4. Perfect Your Career Narrative By Addressing Experience and Cultural Fit
One key thing employers will want to see during an initial resume screening is your work experience, but it goes beyond that. Employers also want to see how all of your jobs come together to create a full story about you, your skills, and your experience. How you convey this information will depend upon how you structure your resume. A popular approach is to list all of your places of employment chronologically, which allows employers to quickly piece the history together for themselves, date by date, as they read. You might also try charting your career narrative according to relevance—for instance, maybe by career goal (the ones most telling of your achievements in your desired field of employment first). In any case, make sure your career narrative is fluid, engaging, and easy to follow. Provide it as useful information, not as a riddle!
5. Be Specific — Prepare Your Resume to Answer “What have you done?” With What You Are Working on Now
If you are currently working on a project or research that is relevant to the position at hand, you should definitely include it on your resume. Doing so will show employers that you remain motivated even when your focus is elsewhere, such as seeking lasting employment; it shows drive, work ethic, and a desire to achieve for the sake of achieving and not just to reap an award of sort. But again, to stress: keep your description brief! Include just the basic objective details and do not launch into a long narrative about your project’s history. (Fallon: “Ten Simple Ways to Make Your Resume Stand Out”).
6. Proofread for Proper Grammar and Mechanics and Concise Writing
Concise writing is no doubt important; otherwise, it would not have been stressed so fervently throughout this article. But it worth repeating once more: use few words to convey the most meaning. Favor facts over subjective descriptions. Moreover, make sure your proofread your resume for any grammatical errors. Even just a few might suggest to employers that you do not take pride in your work.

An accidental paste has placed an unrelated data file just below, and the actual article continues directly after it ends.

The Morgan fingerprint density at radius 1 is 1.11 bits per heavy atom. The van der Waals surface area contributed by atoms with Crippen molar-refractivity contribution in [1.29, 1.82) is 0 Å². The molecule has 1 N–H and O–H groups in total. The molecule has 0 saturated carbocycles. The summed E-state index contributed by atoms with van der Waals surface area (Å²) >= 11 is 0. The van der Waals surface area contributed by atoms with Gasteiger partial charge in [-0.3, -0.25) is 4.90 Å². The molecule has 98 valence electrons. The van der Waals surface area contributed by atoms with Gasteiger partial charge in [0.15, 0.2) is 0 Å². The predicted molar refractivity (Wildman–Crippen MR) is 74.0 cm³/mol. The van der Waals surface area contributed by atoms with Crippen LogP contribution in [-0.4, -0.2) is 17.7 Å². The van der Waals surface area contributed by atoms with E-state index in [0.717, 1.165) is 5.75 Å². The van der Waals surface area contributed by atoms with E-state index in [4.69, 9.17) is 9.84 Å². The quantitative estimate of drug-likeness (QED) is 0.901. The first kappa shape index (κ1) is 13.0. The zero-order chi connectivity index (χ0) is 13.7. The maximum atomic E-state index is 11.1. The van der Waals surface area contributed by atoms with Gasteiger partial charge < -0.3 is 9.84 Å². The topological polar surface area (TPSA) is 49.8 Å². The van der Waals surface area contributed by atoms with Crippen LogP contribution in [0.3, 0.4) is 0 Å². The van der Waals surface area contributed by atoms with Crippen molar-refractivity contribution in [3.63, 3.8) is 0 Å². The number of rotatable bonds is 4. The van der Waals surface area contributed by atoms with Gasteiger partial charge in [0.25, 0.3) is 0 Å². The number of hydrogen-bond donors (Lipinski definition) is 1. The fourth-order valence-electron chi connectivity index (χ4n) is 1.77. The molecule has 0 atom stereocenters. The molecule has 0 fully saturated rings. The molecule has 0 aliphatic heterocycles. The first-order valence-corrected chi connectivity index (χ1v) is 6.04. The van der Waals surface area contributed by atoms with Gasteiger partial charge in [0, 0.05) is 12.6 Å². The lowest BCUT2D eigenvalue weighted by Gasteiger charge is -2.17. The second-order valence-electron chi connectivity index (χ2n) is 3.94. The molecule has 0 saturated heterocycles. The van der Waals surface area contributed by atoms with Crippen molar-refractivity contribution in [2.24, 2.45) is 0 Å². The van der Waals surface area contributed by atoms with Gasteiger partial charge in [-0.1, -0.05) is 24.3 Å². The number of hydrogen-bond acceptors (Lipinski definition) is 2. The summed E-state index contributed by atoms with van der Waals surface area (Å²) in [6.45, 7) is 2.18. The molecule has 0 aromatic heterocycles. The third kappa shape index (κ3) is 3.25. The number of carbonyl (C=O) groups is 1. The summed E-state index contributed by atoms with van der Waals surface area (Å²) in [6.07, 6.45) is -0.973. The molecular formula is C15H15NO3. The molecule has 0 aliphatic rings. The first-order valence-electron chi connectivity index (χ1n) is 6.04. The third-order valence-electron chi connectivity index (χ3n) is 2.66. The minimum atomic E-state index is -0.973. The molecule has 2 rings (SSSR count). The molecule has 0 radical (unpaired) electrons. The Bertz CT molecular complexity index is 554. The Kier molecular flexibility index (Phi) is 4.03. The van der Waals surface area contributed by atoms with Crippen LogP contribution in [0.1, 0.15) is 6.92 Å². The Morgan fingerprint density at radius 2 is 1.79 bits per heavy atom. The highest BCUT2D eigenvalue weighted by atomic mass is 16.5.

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Are you considering a new position? Do you need help planning your own job search strategies? Or, do you need assistance with perfecting your resume? Click here to have a Lexacount Search Resume Consultant review your resume.
If you are interested in learning more about open finance /accounting industry or legal industry opportunities, contact a Search Consultant in Lexacount Search’s Finance Group or in our Legal Group. Finally, if you need assistance in managing your career development across industries, contact a Career Counselor with Lexacount Search’s Career Consulting Services.
“Does You Resume Answer These Three Key Questions?” Ivy Exec Blog. Ivy Exec, 09 Sept. 2015. Web. 20 Sept. 2015.
Fallon, Nicole. “10 Simple Ways to Make Your Resume Stand Out.” Business News Daily. Purch, 19 June 2015. Web. 20 Sept. 2015.
Smith, Jacquelyn. “6 Things You Should Always Include On Your Résumé.” Business Insider. Business Insider, Inc, 12 Dec. 2014. Web. 20 Sept. 2015.